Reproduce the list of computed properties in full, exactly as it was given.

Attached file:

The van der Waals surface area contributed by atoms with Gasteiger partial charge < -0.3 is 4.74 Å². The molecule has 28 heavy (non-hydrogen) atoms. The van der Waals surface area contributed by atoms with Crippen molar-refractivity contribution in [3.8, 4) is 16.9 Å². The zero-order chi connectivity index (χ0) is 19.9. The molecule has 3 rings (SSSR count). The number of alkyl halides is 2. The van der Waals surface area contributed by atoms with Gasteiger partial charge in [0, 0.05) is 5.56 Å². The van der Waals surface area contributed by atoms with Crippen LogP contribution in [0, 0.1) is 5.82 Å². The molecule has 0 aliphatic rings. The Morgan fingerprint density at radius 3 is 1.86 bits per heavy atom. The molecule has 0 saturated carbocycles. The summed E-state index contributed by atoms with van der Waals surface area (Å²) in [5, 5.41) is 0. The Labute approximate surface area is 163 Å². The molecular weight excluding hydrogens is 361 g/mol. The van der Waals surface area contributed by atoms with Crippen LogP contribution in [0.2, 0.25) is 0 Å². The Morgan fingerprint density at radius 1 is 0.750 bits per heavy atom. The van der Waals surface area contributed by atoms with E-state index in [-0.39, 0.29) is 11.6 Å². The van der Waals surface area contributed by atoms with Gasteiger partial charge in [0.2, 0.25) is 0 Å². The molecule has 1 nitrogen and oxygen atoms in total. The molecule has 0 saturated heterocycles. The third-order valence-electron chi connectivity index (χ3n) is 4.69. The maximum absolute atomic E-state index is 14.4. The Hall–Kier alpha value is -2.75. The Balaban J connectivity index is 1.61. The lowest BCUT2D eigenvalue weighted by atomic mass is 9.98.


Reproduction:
The van der Waals surface area contributed by atoms with Gasteiger partial charge < -0.3 is 4.74 Å². The molecule has 28 heavy (non-hydrogen) atoms. The van der Waals surface area contributed by atoms with Crippen molar-refractivity contribution in [3.8, 4) is 16.9 Å². The zero-order chi connectivity index (χ0) is 19.9. The molecule has 3 rings (SSSR count). The number of alkyl halides is 2. The van der Waals surface area contributed by atoms with Gasteiger partial charge in [0, 0.05) is 5.56 Å². The van der Waals surface area contributed by atoms with Crippen LogP contribution in [0, 0.1) is 5.82 Å². The molecule has 0 aliphatic rings. The Morgan fingerprint density at radius 3 is 1.86 bits per heavy atom. The molecule has 0 saturated carbocycles. The summed E-state index contributed by atoms with van der Waals surface area (Å²) in [5, 5.41) is 0. The Labute approximate surface area is 163 Å². The molecular weight excluding hydrogens is 361 g/mol. The van der Waals surface area contributed by atoms with Crippen LogP contribution in [0.2, 0.25) is 0 Å². The Morgan fingerprint density at radius 1 is 0.750 bits per heavy atom. The van der Waals surface area contributed by atoms with E-state index in [-0.39, 0.29) is 11.6 Å². The van der Waals surface area contributed by atoms with Gasteiger partial charge in [0.2, 0.25) is 0 Å². The molecule has 1 nitrogen and oxygen atoms in total. The molecule has 0 saturated heterocycles. The third-order valence-electron chi connectivity index (χ3n) is 4.69. The maximum absolute atomic E-state index is 14.4. The Hall–Kier alpha value is -2.75. The Balaban J connectivity index is 1.61. The lowest BCUT2D eigenvalue weighted by atomic mass is 9.98.